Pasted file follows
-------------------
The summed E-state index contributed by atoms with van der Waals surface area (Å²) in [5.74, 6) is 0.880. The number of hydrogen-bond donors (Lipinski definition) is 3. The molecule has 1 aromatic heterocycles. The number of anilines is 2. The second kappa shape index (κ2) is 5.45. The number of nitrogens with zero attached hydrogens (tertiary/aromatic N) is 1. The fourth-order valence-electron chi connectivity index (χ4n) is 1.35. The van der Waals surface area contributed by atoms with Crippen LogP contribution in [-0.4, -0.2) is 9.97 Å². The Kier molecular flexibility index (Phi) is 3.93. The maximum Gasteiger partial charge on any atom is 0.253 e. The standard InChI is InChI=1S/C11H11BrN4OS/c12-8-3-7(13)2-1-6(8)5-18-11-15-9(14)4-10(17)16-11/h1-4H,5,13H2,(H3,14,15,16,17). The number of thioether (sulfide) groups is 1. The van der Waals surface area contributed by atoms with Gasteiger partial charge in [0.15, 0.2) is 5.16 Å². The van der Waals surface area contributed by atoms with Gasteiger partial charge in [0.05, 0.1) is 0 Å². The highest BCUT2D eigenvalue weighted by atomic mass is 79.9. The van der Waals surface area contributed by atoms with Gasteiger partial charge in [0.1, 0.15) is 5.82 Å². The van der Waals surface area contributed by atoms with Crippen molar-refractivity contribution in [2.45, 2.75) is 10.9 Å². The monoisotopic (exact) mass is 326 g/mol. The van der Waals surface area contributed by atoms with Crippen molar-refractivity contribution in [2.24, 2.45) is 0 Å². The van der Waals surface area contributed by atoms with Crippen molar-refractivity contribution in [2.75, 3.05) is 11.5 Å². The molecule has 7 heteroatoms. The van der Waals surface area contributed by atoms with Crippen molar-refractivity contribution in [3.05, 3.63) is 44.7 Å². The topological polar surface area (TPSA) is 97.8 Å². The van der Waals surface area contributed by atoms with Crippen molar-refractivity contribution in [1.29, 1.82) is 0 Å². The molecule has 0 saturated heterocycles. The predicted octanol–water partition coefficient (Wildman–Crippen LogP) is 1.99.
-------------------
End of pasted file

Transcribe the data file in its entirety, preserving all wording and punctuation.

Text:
The summed E-state index contributed by atoms with van der Waals surface area (Å²) in [5.74, 6) is 0.880. The number of hydrogen-bond donors (Lipinski definition) is 3. The molecule has 1 aromatic heterocycles. The number of anilines is 2. The second kappa shape index (κ2) is 5.45. The number of nitrogens with zero attached hydrogens (tertiary/aromatic N) is 1. The fourth-order valence-electron chi connectivity index (χ4n) is 1.35. The van der Waals surface area contributed by atoms with Crippen LogP contribution in [-0.4, -0.2) is 9.97 Å². The Kier molecular flexibility index (Phi) is 3.93. The maximum Gasteiger partial charge on any atom is 0.253 e. The standard InChI is InChI=1S/C11H11BrN4OS/c12-8-3-7(13)2-1-6(8)5-18-11-15-9(14)4-10(17)16-11/h1-4H,5,13H2,(H3,14,15,16,17). The number of thioether (sulfide) groups is 1. The van der Waals surface area contributed by atoms with Gasteiger partial charge in [0.15, 0.2) is 5.16 Å². The van der Waals surface area contributed by atoms with Gasteiger partial charge in [0.05, 0.1) is 0 Å². The highest BCUT2D eigenvalue weighted by atomic mass is 79.9. The van der Waals surface area contributed by atoms with Gasteiger partial charge in [0.1, 0.15) is 5.82 Å². The van der Waals surface area contributed by atoms with Crippen molar-refractivity contribution in [2.45, 2.75) is 10.9 Å². The monoisotopic (exact) mass is 326 g/mol. The van der Waals surface area contributed by atoms with Crippen molar-refractivity contribution in [2.24, 2.45) is 0 Å². The van der Waals surface area contributed by atoms with Crippen molar-refractivity contribution in [2.75, 3.05) is 11.5 Å². The molecule has 7 heteroatoms. The van der Waals surface area contributed by atoms with Crippen molar-refractivity contribution in [3.05, 3.63) is 44.7 Å². The topological polar surface area (TPSA) is 97.8 Å². The van der Waals surface area contributed by atoms with Crippen molar-refractivity contribution in [1.29, 1.82) is 0 Å². The molecule has 0 saturated heterocycles. The predicted octanol–water partition coefficient (Wildman–Crippen LogP) is 1.99.